Right ear advantage (REA) exists in many land vertebrates in which the right ear and left hemisphere preferentiallyprocess conspecific acoustic stimuli such as those related to sexual selection. Although ecological and neural mechanismsfor sexual selection have been widely studied, the brain networks involved are still poorly understood. In this study weused multi-channel electroencephalographic data in combination with Granger causal connectivity analysis to demonstrate,for the first time, that auditory neural network interconnecting the left and right midbrain and forebrain functionasymmetrically in the Emei music frog (Babina daunchina), an anuran species which exhibits REA. The results showedthe network was lateralized. Ascending connections between the mesencephalon and telencephalon were stronger in theleft side while descending ones were stronger in the right, which matched with the REA in this species and implied thatinhibition from the forebrainmay induce REA partly. Connections from the telencephalon to ipsilateral mesencephalon inresponse to white noise were the highest in the non-reproductive stage while those to advertisement calls were the highestin reproductive stage, implying the attention resources and living strategy shift when entered the reproductive season.Finally, these connection changes were sexually dimorphic, revealing sex differences in reproductive roles.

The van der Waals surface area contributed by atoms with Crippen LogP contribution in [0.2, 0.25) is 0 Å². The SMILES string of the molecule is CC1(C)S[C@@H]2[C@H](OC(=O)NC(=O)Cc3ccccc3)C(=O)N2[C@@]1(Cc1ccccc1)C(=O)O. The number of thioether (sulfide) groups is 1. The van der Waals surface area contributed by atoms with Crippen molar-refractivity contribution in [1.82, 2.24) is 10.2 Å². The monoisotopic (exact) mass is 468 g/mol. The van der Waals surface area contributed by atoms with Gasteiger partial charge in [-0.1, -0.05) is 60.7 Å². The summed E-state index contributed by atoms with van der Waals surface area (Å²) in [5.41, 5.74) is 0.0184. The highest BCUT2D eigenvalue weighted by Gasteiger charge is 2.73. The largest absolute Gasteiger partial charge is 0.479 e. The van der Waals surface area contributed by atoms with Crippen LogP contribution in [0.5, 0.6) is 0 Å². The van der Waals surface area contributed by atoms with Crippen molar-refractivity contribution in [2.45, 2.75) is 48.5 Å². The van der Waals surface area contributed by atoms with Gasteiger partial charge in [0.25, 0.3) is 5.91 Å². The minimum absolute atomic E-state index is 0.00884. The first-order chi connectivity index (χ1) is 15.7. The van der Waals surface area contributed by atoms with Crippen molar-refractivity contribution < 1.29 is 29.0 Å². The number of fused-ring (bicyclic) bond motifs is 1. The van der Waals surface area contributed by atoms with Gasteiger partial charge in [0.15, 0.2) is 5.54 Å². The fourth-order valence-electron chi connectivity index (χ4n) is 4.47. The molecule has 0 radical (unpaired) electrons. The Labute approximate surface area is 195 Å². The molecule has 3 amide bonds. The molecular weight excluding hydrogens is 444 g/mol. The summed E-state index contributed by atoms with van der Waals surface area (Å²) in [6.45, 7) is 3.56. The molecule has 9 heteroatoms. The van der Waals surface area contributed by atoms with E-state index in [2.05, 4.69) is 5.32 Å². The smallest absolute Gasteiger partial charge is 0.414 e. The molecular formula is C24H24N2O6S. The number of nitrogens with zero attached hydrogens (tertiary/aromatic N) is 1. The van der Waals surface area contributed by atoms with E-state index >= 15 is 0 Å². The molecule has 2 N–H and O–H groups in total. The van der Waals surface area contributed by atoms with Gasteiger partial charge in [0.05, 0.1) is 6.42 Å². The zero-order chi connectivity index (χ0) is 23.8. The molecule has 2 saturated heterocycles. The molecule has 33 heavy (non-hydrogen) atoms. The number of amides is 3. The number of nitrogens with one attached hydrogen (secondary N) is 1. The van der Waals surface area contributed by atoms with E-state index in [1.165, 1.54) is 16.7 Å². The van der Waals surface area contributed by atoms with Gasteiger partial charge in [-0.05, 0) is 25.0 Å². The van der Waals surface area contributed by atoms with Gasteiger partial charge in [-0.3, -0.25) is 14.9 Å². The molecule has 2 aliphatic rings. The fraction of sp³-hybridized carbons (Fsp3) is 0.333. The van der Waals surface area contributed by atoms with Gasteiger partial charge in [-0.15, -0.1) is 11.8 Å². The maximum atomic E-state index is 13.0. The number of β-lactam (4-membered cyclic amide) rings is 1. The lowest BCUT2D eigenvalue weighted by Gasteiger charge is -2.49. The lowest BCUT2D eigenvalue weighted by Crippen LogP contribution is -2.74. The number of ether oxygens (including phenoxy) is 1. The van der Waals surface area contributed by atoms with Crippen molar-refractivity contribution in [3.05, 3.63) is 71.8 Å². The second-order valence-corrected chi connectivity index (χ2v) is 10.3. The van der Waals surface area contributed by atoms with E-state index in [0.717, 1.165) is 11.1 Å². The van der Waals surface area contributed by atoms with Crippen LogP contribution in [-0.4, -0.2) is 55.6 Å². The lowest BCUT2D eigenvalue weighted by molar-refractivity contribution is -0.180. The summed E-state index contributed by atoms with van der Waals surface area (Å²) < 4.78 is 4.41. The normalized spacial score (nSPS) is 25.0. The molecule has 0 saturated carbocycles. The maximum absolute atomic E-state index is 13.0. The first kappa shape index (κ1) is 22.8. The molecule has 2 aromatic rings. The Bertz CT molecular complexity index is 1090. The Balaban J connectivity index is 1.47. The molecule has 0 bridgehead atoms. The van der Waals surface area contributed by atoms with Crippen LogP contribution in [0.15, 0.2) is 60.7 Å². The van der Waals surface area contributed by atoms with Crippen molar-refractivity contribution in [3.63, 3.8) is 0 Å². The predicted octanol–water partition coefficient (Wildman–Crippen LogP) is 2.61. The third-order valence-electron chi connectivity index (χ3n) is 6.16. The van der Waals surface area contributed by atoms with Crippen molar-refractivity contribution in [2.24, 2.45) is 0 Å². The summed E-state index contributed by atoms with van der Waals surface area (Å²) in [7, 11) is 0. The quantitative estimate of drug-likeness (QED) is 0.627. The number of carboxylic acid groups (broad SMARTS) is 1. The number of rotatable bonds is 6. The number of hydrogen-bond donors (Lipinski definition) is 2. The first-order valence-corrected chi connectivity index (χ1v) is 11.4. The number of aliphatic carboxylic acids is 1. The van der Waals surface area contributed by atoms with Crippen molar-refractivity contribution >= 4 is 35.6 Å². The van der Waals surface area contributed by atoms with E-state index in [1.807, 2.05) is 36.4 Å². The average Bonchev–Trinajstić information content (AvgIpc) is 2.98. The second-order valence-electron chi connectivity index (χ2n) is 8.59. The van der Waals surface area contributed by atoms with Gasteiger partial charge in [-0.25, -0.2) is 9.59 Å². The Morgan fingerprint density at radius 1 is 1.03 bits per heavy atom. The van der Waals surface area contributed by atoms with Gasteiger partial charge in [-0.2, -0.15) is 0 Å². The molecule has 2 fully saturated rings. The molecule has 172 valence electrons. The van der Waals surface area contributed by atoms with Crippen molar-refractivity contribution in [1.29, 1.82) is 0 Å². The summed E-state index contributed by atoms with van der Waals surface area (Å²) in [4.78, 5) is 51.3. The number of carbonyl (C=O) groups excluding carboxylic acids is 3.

Volume 45, 2020
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